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November 6, 1998

LOIS E. ADAMS, et al., Plaintiffs,
WILLIAM JEFFERSON CLINTON, et al., Defendants. CLIFFORD ALEXANDER, et al., Plaintiffs, v. WILLIAM M. DALEY, Secretary of Commerce, et al., Defendants.

The opinion of the court was delivered by: OBERDORFER


 Two complaints filed by two sets of residents of the District of Columbia allege that Congress has unconstitutionally excluded them from apportionment to a congressional district. Orders entered November 3, 1998, consolidated the cases. Preliminarily, both sets of plaintiffs request that their cases be set before a three-judge district court in the manner contemplated by 28 U.S.C. § 2284(b)(1). That statute requires the convening of such a court "when an action is filed challenging the constitutionality of the apportionment of congressional districts." 28 U.S.C. § 2284(a). Whether a three-judge court is called for turns on: "(1) whether the complaint formally alleges a basis for equitable relief; (2) whether the constitutional question presented is substantial; and (3) whether the case presented otherwise comes within the requirements of the . . . three-judge statute." Police Officers' Guild, Nat'l Union of Police Officers v. Washington, 369 F. Supp. 543, 548-49 (D.D.C. 1973).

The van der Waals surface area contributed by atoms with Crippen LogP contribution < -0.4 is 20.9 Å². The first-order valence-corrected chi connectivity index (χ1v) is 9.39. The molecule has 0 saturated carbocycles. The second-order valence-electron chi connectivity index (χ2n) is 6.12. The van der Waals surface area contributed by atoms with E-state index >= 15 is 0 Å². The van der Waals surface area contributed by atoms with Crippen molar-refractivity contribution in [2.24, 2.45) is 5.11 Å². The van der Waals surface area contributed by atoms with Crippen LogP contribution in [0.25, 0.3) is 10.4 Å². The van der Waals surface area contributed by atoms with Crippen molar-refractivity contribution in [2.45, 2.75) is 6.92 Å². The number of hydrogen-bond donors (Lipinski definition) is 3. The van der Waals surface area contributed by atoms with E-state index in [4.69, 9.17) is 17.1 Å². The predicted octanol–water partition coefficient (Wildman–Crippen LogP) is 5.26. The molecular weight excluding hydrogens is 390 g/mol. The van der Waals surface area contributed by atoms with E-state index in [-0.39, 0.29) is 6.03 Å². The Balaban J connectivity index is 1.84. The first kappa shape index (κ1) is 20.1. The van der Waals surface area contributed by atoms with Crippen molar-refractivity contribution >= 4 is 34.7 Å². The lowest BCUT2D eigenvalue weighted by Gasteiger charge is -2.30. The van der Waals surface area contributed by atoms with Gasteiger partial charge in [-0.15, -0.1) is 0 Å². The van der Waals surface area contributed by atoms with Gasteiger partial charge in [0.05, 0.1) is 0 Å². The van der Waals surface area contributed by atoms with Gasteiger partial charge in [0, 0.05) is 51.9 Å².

The defendants named in the complaint in Adams v. Clinton include the President, ministerial officials of the House of Representatives, and the District of Columbia Financial Responsibility and Management Assistance Authority. The President and the House officials are alleged to have a role in effecting periodic apportionments to congressional districts as contemplated by Article I, § 2, cl. 3, of the Constitution; the Adams complaint seeks to enjoin their execution of any further apportionment until Congress has cured the claimed violations of plaintiffs' alleged constitutional rights. In addition, the Adams plaintiffs seek declarations that the present apportionments denying them representation in Congress violate their constitutional rights to a republican form of government and to the equal protection of the laws, as guaranteed by Article IV, § 4, and § 1 of the Fourteenth Amendment. These substantive complaints and plaintiffs' prayers for relief allege bases for equitable relief (which may or may not be granted) that clearly satisfy the first prong of the Police Officers Guild syllogism.